Fidelis E. Satriastanti
In an effort to deter people from keeping orangutans in captivity, animal activists and researchers have demanded tough sanctions for anyone keeping the animals as their pets, even after turning them over to the authorities.
“It is most effective if there is an agreement that they [violators] will get a heavy punishment next time,” said Sri Suci Utami Atmoko, an orangutan researcher at the National University in Jakarta. “Otherwise, there will be no deterrent.”
Suci said that people who live in and around plantation and mining areas find the orangutans and keep them. The animals most likely wandered out of their habitats because of encroachment due to growing plantation and mining activities.
The researcher added that the process of releasing orangutans back into the wild takes a long time, costs a lot of money, and that steps must be taken to prevent their being recaptured or returned to captivity.
She added that it costs about $3,500 per year to care for an orangutan that has been in captivity, and prepare it for a life in the wild. That cost does not include health care.
“We are also very disappointed that while we are releasing orangutans back to nature, defendants in orangutan killings are only given sentences of between eight and 10 months,” Suci said. “Where is the deterrent effect?”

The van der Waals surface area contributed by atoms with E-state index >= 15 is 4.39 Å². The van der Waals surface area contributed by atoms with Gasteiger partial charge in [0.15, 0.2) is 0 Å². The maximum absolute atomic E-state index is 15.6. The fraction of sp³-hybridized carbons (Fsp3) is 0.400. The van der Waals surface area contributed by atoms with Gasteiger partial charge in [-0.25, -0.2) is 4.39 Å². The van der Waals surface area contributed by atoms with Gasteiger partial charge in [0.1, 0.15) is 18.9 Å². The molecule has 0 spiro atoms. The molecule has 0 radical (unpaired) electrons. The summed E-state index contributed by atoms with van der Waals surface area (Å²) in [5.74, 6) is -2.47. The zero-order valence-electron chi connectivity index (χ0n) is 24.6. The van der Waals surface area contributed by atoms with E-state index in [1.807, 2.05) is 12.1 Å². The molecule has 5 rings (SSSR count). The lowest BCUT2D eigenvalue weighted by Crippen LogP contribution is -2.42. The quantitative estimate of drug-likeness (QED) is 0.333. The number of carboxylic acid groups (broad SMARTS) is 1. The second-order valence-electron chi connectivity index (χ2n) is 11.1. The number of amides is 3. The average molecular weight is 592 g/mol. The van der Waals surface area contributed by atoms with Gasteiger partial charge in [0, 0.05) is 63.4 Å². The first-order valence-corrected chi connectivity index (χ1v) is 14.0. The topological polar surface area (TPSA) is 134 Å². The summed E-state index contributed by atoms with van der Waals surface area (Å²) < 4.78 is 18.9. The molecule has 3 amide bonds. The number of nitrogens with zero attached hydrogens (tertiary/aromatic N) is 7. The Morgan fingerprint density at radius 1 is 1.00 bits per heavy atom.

Experts say there are 50,000 to 60,000 orangutans remaining in the wild. Eighty percent of them are in Indonesia and the rest are in Malaysia.
Many conservationists have raised concerns that the country’s orangutans could become extinct.
A joint survey by 19 organizations, including The Nature Conservancy, WWF and the Association of Primate Experts, recently discovered that about 750 orangutans died in 2008 and 2009, mostly because of conflicts with human beings.
The Orangutan Reintroduction Center of the Borneo Orangutan Survival Foundation in Nyaru Menteng, Central Kalimantan, has released 23 of the 40 orangutans scheduled to be released this year.
At the Reintroduction Center in Samboja Lestari, East Kalimantan, only six of the projected 30 primates have been released.
Jamartin Sihite, BOS chief executive, said recently that the problems and high cost of releasing back orangutans to the wild was due to a shortage of suitable land for a habitat.
“There isn’t enough land that’s suitable and free from disruption,” he said.
In trying to secure more land, the foundation had to obtain land concession rights from the Forestry Ministry.
It paid Rp 13 billion ($1.4 million) for the rights to 86,450 hectares of land for the next 60 years, Jamartin said.